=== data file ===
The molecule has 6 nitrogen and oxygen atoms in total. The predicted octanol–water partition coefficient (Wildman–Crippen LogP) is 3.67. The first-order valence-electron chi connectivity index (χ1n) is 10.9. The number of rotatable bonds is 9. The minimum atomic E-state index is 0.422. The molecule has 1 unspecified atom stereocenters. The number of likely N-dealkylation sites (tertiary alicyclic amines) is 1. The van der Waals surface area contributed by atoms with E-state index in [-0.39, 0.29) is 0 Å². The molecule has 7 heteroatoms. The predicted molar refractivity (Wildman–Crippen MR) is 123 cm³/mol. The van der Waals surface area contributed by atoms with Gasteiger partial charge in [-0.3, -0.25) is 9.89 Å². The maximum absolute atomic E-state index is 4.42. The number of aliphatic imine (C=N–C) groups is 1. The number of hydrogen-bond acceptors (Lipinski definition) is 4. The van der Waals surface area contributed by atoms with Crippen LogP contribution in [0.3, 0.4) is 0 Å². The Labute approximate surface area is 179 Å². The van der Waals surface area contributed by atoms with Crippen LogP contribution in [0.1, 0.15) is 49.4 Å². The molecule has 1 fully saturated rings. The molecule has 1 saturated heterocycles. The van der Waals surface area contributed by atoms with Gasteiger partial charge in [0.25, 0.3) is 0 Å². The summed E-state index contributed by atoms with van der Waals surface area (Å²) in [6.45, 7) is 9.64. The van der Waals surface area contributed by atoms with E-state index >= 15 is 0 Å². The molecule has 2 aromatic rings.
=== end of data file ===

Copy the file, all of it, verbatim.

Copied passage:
The molecule has 6 nitrogen and oxygen atoms in total. The predicted octanol–water partition coefficient (Wildman–Crippen LogP) is 3.67. The first-order valence-electron chi connectivity index (χ1n) is 10.9. The number of rotatable bonds is 9. The minimum atomic E-state index is 0.422. The molecule has 1 unspecified atom stereocenters. The number of likely N-dealkylation sites (tertiary alicyclic amines) is 1. The van der Waals surface area contributed by atoms with E-state index in [-0.39, 0.29) is 0 Å². The molecule has 7 heteroatoms. The predicted molar refractivity (Wildman–Crippen MR) is 123 cm³/mol. The van der Waals surface area contributed by atoms with Gasteiger partial charge in [-0.3, -0.25) is 9.89 Å². The maximum absolute atomic E-state index is 4.42. The number of aliphatic imine (C=N–C) groups is 1. The number of hydrogen-bond acceptors (Lipinski definition) is 4. The van der Waals surface area contributed by atoms with Crippen LogP contribution in [0.3, 0.4) is 0 Å². The Labute approximate surface area is 179 Å². The van der Waals surface area contributed by atoms with Crippen LogP contribution in [0.1, 0.15) is 49.4 Å². The molecule has 1 fully saturated rings. The molecule has 1 saturated heterocycles. The van der Waals surface area contributed by atoms with Gasteiger partial charge in [0.25, 0.3) is 0 Å². The summed E-state index contributed by atoms with van der Waals surface area (Å²) in [6.45, 7) is 9.64. The van der Waals surface area contributed by atoms with E-state index >= 15 is 0 Å². The molecule has 2 aromatic rings.